Yes, I saw a few of them. I did not take the time to read them. I lived it. And I didn't think that I needed to prove that -- the families that have lost, go to the funeral. And just go to the funeral of those people. Or, for myself, I did have someone that wrote and said, if you could just show us pictures of your wounds.

STELTER: They wanted proof?

GARDNER: They wanted proof. And my proof was, delete.

STELTER: You know what happens after every shooting nowadays. There is media talk about gun regulations or about why there shouldn't be gun regulations.

GARDNER: I sat back and I thought about it. And we know that the gun regulation is taking place, but it does take time.

If you look back on some of these shootings, there are mental health issues that need to come into play that may serve to prevent something horrific like from happening in the future. But I also think that immediately, tomorrow, today, that we can take a look at what we allow in our house.

We have become desensitized. While I was in the hospital, I turned on the TV. And the three shows that I happened to click on, each and every one of them had a violence component to it, of which at that time, of course, I really didn't care to watch.

But it made me think, gee, is this -- have we become so desensitized to violence, that it is now part of our entertainment, our daily entertainment?

STELTER: The attack happened four months ago at this point, but you are living with it every day. You recently had a final surgery?

GARDNER: I did. I did, yes.

I have had three surgeries so far, and I think that it is over with now. It is the recovery, the physical, gaining the strength back, mental, all of the above.

STELTER: Have your doctors given you any sense of when you can maybe go back to work?

GARDNER: Well, we are still working through that. I'm still in somewhat the healing process.

STELTER: But you are determined to go back?

GARDNER: Oh, I will be back. Of course I will be back. I am so looking forward to it.

STELTER: You will be going back to the lake. You will be going back to the building where this shooting happened. Do you have any hesitation about returning to work there?

GARDNER: I don't, not at all.

It is such a joyous place. And, again, something horrible happened, but it is not defining where I work. And it was right outside my window that this tragedy happened. And there is this wonderful monument, so to speak, with a plaque on it in memory of Alison Parker and Adam Ward.

And it is binoculars. That is exactly what was chosen. So rather than people coming in pointing to the site, that is where it happened, they are walking up and saying, I can see what they were looking at, what they were talking about. It has become a focal point now with a very positive nature to it, just the way that it was done.

I will be looking out my window and seeing that. When I'm back at work, I will be seeing it every single day, and seeing people taking a look at our lake as a result.

STELTER: At the end of this year, what are you most thankful for?

GARDNER: Oh, goodness. Broad range.

I am so thankful, first of all, to be here, to be surrounded by the community that we have. It has been an eye-opening experience. I have seen the worst that society can do, and I have seen the best that society can do. And 99.9 percent of the population out there is so positive, so helpful.

When I think about the cards, the letters, the gifts, the outpouring of support and prayers, it just is amazing. I would have never guessed that there was so much good in this world. And I have seen it up close and personal.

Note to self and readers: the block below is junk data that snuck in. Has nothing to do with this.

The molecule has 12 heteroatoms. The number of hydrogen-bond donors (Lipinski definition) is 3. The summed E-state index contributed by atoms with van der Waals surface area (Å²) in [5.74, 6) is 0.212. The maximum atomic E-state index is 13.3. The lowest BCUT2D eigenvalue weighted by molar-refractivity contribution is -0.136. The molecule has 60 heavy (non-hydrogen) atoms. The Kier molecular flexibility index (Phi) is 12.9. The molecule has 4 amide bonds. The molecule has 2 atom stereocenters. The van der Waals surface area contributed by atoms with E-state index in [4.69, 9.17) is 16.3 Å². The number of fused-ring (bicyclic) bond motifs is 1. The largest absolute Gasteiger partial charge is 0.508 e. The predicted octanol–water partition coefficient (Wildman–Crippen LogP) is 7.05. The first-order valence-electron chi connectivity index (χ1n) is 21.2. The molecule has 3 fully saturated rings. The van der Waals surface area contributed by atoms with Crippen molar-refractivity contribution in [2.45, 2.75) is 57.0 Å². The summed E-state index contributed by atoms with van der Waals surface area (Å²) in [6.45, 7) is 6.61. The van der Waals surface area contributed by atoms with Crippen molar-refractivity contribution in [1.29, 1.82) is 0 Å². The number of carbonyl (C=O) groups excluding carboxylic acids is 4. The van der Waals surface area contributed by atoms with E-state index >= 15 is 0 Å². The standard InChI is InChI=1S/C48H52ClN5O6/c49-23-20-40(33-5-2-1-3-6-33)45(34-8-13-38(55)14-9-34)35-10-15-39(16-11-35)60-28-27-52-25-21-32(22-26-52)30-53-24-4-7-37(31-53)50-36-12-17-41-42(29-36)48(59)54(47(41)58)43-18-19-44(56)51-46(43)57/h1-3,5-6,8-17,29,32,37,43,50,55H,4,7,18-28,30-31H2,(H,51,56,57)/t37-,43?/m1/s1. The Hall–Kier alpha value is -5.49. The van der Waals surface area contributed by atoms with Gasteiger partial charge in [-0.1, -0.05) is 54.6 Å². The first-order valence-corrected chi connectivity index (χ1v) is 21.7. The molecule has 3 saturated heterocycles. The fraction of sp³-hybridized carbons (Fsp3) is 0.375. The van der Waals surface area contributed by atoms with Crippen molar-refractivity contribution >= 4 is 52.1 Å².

STELTER: Now, Gardner is raising money for a charity that her colleagues set up after the attack. It is called Vicki's Vision, a vision for a community center that the area sorely lacks.

On this holiday weekend, our thoughts are with her family and with the families of Alison and Adam.

Now, coming up here on RELIABLE SOURCES, we have been talking all about the big news and media events of 2015, but 2016 is right around the corner, so what stories and what changes do our media experts hope to see in the new year? I will ask them right after this.




Now to the part of the hour I have been most looking forward to. It's a chance to look ahead to 2016 to what stories and trends will define the year ahead.

And I'm joined once again our panel of experts, Michael Oreskes, senior V.P. at NPR, Kathleen Carroll, senior V.P. at the Associated Press, Joanna Coles, editor in chief of "Cosmopolitan."

Let's talk about lessons learned from this year.

First to you, Kathleen. Is there a takeaway for you, for you and your journalists at the AP this year?

CARROLL: I think the most important thing for us is to continue the conversation with audiences. It's really important for us to keep talking with the people that we serve.

STELTER: To interact, have it be a two-way conversation.

CARROLL: It's a two-way conversation. They're yelling at us or they're engaging with us. We're showing more of what we do.

We were just talking about an example where we interviewed a killer recently as part of a series of stories that we're doing on people who are disappearing in Northern Mexico. We did a separate story that explained to the audience why we trusted that this man really was a killer, how we got to him, why we believed him.

And they could make their own choice about whether he was credible or not. That wouldn't have happened in years past. I think the omniscience media is continuing to go away. And the conversation that replaces it is a really good thing.

ORESKES: It's actually fascinating.

Journalism is all about process. It's all about process. That's what it is. It's a set of standards.

STELTER: Sure. Yes.

ORESKES: And journalists have always believed in process, but we never wanted to tell anyone about it. We never wanted to talk it over. We always were afraid to show the sausage-making. I don't think we have a choice anymore. I think that is what we do.